Disclaimer: Consult with a doctor before deciding on a treatment plan for cancer or any other disease.

Selenium is a vital supplement not just for cancer treatment but also for overall health. Being deficient on selenium can lead to devastating health consequences. On the other hand, taking the proper amount of selenium can lead to significant healing.

Selenium Therapy for Cancer

Selenium deficiency has been earmarked as a possible causative agent behind the development of cancer by a number of studies. Adequate selenium levels have an inhibitory effect on cancer growth in part because selenium has the capacity to remove heavy metals from the body. It should be taken in tandem with vitamin E.


Detailed Introduction

Selenium has been extensively researched in terms of its effects on cancer. Studies have shown time and again that adequate selenium levels inhibit cancer growth [3]. Signs and symptoms of selenium deficiency include:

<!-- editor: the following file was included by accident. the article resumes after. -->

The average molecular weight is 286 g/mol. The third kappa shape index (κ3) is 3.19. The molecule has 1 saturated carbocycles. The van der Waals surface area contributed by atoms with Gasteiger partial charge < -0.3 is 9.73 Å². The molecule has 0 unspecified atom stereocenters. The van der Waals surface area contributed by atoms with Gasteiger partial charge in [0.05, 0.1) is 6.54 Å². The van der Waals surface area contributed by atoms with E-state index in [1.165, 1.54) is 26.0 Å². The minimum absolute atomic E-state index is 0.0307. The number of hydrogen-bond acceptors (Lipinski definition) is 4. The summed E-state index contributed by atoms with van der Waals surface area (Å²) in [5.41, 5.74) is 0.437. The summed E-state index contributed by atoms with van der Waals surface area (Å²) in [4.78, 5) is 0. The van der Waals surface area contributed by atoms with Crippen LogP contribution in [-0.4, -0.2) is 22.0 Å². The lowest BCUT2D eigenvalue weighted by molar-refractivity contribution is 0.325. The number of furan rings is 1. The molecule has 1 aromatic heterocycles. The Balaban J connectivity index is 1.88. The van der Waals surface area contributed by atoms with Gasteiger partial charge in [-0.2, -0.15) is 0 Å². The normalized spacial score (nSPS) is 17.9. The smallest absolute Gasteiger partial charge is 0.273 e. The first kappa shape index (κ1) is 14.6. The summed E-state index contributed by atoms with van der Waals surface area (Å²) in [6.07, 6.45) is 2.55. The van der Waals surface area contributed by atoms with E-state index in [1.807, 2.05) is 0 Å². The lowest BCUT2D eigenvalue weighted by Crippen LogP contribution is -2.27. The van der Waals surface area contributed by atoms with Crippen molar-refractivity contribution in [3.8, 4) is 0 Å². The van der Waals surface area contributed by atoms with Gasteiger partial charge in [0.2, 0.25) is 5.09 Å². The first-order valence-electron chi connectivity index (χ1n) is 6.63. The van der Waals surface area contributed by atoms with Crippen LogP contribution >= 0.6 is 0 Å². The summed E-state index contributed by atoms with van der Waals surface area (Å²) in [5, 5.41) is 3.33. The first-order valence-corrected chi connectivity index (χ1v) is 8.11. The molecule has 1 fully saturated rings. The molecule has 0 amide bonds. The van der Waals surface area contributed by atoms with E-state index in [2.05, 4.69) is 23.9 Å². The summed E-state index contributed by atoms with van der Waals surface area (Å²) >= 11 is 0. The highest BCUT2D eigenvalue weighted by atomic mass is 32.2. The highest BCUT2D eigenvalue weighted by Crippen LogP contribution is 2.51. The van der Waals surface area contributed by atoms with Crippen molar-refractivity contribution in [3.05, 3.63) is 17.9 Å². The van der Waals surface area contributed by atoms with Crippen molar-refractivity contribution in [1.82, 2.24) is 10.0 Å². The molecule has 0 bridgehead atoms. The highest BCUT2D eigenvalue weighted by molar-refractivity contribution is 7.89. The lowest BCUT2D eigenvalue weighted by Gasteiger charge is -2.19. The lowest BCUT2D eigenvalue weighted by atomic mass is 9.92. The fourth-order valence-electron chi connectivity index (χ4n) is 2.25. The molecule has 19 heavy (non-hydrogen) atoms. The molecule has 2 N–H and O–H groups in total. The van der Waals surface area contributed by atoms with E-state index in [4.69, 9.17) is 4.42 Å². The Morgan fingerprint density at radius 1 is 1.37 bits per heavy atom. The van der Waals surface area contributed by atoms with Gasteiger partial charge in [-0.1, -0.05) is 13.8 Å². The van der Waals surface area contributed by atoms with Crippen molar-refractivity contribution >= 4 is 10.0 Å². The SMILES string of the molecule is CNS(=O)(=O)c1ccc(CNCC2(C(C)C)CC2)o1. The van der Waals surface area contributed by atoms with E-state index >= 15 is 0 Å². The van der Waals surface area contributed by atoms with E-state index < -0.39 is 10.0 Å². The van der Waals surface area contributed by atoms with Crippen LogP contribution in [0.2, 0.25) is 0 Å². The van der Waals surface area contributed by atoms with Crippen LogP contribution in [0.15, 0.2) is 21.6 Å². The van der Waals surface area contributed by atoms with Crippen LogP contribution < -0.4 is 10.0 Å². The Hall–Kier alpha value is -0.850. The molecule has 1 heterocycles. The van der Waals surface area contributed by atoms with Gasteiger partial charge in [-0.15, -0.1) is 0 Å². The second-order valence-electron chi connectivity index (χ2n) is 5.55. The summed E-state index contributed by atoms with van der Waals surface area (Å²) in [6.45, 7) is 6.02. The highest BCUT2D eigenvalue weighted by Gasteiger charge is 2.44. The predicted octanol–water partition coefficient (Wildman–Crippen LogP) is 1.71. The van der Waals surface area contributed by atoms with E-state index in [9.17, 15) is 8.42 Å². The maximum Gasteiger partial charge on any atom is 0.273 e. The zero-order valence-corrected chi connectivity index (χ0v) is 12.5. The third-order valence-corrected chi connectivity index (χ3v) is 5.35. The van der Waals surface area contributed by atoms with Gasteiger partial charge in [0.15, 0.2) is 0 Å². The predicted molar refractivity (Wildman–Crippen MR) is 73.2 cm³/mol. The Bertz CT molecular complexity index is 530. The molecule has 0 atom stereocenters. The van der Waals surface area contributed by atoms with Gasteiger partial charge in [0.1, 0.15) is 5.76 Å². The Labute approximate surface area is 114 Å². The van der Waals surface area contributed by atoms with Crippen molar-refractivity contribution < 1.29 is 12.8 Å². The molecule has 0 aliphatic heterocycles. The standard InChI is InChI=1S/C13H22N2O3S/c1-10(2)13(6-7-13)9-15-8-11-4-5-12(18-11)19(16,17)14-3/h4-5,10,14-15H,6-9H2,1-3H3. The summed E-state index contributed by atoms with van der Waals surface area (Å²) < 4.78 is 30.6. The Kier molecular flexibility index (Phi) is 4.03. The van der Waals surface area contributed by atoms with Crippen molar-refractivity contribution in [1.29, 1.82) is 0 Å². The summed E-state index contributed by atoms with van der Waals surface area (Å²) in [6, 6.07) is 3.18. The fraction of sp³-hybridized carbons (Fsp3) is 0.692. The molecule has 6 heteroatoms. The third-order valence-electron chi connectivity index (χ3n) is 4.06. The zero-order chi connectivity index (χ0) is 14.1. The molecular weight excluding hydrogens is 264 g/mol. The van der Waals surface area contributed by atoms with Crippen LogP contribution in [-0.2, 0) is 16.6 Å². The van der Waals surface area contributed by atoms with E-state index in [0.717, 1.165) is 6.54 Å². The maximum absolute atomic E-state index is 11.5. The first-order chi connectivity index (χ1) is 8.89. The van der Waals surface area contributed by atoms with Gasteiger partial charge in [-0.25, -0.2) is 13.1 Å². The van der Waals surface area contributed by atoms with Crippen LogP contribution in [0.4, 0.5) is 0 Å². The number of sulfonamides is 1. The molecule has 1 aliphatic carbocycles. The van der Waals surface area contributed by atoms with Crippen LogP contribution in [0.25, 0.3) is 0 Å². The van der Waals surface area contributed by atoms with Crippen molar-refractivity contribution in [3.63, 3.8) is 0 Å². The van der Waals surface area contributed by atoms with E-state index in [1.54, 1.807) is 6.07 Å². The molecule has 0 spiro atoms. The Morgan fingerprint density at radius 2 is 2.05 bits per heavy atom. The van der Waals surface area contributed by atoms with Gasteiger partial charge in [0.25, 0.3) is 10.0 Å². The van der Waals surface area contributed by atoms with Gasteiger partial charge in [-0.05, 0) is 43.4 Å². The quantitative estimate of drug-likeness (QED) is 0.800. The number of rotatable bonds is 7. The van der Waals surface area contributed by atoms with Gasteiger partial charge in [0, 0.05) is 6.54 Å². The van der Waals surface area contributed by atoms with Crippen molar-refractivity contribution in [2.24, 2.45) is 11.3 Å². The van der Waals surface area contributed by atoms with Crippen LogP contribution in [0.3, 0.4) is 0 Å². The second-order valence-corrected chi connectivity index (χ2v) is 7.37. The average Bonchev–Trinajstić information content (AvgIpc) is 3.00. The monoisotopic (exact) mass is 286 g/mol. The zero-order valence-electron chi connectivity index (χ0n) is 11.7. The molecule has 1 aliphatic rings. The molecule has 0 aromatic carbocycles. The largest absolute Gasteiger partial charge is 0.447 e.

• Cardiomyopathy (Keshan disease – this disease occurs when individuals are exposed to the coxsackie virus when they are selenium deficient)
  • Increased risk of mortality
  • Poor immune function
  • Cognitive decline
  • Adverse mood states [3][5][6][9]


Selenium binds to heavy metals such as mercury and cadmium which are then excreted from the body. As such, selenium can help the body cope with heavy metals, but unfortunately, when the heavy metals are excreted from the body selenium is excreted along with it. Mercury and selenium bind in a 1:1 relationship. So for patients with high levels of heavy metals in the body, it may be hard to deliver selenium to the parts of the body that need it most [2]. Heavy metal poisoning which can result from a variety of causes including from the gassing off of mercury amalgam dental fillings, can lead to a selenium deficiency which may then contribute to the development of cancer.